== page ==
South East View of Bridge-North in Shropshire
About the work
The town of Bridgnorth is named after the North Bridge, so called because it was located further north than the bridge in the town of Quatford. In Paul Sandby’s view of Bridgnorth, houses are seen at either end of the bridge. On a slope to the right of the composition are town buildings amid trees. In the foreground, figures on the river bank are seen loading a boat, riding a horse, sitting on a cart drawn by oxen and mending a sail.
Sandby first visited Bridgnorth in 1770 and the town appears in the background of two later bodycolour landscapes; one at the Victoria and Albert Museum, dated 1794, the other at the Yale Center for British Art. The artist also exhibited his ‘East View of Bridgnorth’ at the Royal Academy in 1801.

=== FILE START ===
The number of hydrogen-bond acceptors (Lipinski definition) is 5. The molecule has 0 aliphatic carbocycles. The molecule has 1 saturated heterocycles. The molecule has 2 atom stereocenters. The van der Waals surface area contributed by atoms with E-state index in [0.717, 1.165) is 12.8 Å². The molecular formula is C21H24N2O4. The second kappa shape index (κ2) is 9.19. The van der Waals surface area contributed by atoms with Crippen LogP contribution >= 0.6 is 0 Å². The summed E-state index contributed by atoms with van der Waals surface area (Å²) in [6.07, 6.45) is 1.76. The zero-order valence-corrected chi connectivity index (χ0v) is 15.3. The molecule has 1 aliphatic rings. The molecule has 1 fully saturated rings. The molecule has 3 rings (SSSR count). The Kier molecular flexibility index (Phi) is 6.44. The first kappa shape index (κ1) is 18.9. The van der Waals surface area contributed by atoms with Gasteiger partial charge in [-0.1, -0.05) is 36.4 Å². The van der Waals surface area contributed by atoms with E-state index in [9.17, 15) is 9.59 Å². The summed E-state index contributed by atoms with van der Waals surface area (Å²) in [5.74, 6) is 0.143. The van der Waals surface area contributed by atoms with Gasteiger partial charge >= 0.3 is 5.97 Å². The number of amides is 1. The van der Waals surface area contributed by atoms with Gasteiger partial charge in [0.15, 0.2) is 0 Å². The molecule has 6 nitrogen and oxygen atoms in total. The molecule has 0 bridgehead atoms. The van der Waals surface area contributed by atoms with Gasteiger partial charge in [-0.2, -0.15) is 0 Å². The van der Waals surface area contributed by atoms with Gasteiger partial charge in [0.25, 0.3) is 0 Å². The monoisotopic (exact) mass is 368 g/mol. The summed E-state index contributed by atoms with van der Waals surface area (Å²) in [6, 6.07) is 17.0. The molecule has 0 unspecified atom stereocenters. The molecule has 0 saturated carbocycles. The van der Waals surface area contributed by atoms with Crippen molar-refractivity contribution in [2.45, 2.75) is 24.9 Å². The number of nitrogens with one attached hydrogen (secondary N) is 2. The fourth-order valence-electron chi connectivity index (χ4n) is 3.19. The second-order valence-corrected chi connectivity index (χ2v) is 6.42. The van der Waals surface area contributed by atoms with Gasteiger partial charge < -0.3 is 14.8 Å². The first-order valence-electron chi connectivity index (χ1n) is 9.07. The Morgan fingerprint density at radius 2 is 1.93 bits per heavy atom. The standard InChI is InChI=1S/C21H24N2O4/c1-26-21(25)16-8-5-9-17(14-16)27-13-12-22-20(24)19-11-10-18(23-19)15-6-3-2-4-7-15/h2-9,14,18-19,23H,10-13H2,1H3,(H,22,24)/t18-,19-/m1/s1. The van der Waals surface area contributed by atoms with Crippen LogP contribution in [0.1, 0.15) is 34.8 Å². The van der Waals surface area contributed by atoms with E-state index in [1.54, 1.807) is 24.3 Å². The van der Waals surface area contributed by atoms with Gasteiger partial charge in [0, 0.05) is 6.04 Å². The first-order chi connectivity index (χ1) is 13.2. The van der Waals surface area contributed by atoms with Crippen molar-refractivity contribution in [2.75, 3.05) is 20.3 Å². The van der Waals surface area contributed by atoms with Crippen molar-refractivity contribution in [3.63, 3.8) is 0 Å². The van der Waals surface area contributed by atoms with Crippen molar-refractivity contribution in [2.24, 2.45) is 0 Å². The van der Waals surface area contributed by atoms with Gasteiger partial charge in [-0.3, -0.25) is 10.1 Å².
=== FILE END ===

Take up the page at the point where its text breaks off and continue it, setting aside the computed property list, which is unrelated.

About the artist
Paul Sandby, painter, printmaker and drawing master, was born in Nottingham. He was taught by his elder brother, architect and draughtsman Thomas Sandby, and followed Thomas in working at the Board of Ordnance. In 1747, he was made official draughtsman to the military survey of the Scottish Highlands, following the 1745 Jacobite rebellion. During the Gordon Riots of 1780, he was employed to record the military encampments in London. He was chief drawing master at the Royal Military Academy in Woolwich from 1768 to 1796. Sandby was involved in the establishment of the Society of Artists and was a founder member of the Royal Academy. His made numerous views of Windsor Castle and Windsor Great Park, over a period of around 50 years.
Paul Sandby (1731 - 1809)
- South East View of Bridge-North in Shropshire
- Coloured aquatint
- Purchased from Frank T Sabin, June 1963
- GAC number